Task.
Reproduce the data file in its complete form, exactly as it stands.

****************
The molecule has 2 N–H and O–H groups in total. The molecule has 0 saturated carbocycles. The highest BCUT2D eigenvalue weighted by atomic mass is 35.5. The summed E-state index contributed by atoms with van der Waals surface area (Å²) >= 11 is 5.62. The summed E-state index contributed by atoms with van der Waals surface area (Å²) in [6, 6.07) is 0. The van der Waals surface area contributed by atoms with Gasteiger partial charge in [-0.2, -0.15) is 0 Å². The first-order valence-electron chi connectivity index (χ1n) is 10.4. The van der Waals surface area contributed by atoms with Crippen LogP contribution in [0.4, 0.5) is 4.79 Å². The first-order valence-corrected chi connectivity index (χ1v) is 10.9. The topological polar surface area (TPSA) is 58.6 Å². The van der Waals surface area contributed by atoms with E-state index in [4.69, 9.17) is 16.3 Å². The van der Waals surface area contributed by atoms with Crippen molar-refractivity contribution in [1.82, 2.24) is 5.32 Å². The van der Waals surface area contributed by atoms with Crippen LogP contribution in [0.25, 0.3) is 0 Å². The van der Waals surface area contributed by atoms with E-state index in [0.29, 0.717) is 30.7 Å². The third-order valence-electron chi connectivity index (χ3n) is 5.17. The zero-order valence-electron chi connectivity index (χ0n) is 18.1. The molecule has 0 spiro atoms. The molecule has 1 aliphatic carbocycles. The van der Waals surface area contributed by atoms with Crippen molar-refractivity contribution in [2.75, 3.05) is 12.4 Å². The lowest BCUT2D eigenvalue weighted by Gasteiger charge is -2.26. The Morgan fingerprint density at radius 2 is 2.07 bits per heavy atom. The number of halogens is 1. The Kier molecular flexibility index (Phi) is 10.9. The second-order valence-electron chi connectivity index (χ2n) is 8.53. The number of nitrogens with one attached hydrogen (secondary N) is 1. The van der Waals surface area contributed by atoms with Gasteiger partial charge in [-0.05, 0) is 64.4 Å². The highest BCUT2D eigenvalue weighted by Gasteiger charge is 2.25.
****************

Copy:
The molecule has 2 N–H and O–H groups in total. The molecule has 0 saturated carbocycles. The highest BCUT2D eigenvalue weighted by atomic mass is 35.5. The summed E-state index contributed by atoms with van der Waals surface area (Å²) >= 11 is 5.62. The summed E-state index contributed by atoms with van der Waals surface area (Å²) in [6, 6.07) is 0. The van der Waals surface area contributed by atoms with Gasteiger partial charge in [-0.2, -0.15) is 0 Å². The first-order valence-electron chi connectivity index (χ1n) is 10.4. The van der Waals surface area contributed by atoms with Crippen LogP contribution in [0.4, 0.5) is 4.79 Å². The first-order valence-corrected chi connectivity index (χ1v) is 10.9. The topological polar surface area (TPSA) is 58.6 Å². The van der Waals surface area contributed by atoms with E-state index in [4.69, 9.17) is 16.3 Å². The van der Waals surface area contributed by atoms with Crippen molar-refractivity contribution in [1.82, 2.24) is 5.32 Å². The van der Waals surface area contributed by atoms with Crippen LogP contribution in [0.25, 0.3) is 0 Å². The van der Waals surface area contributed by atoms with E-state index in [0.29, 0.717) is 30.7 Å². The third-order valence-electron chi connectivity index (χ3n) is 5.17. The zero-order valence-electron chi connectivity index (χ0n) is 18.1. The molecule has 0 spiro atoms. The molecule has 1 aliphatic carbocycles. The van der Waals surface area contributed by atoms with Crippen molar-refractivity contribution in [2.75, 3.05) is 12.4 Å². The lowest BCUT2D eigenvalue weighted by Gasteiger charge is -2.26. The Morgan fingerprint density at radius 2 is 2.07 bits per heavy atom. The number of halogens is 1. The Kier molecular flexibility index (Phi) is 10.9. The second-order valence-electron chi connectivity index (χ2n) is 8.53. The number of nitrogens with one attached hydrogen (secondary N) is 1. The van der Waals surface area contributed by atoms with Gasteiger partial charge in [-0.05, 0) is 64.4 Å². The highest BCUT2D eigenvalue weighted by Gasteiger charge is 2.25.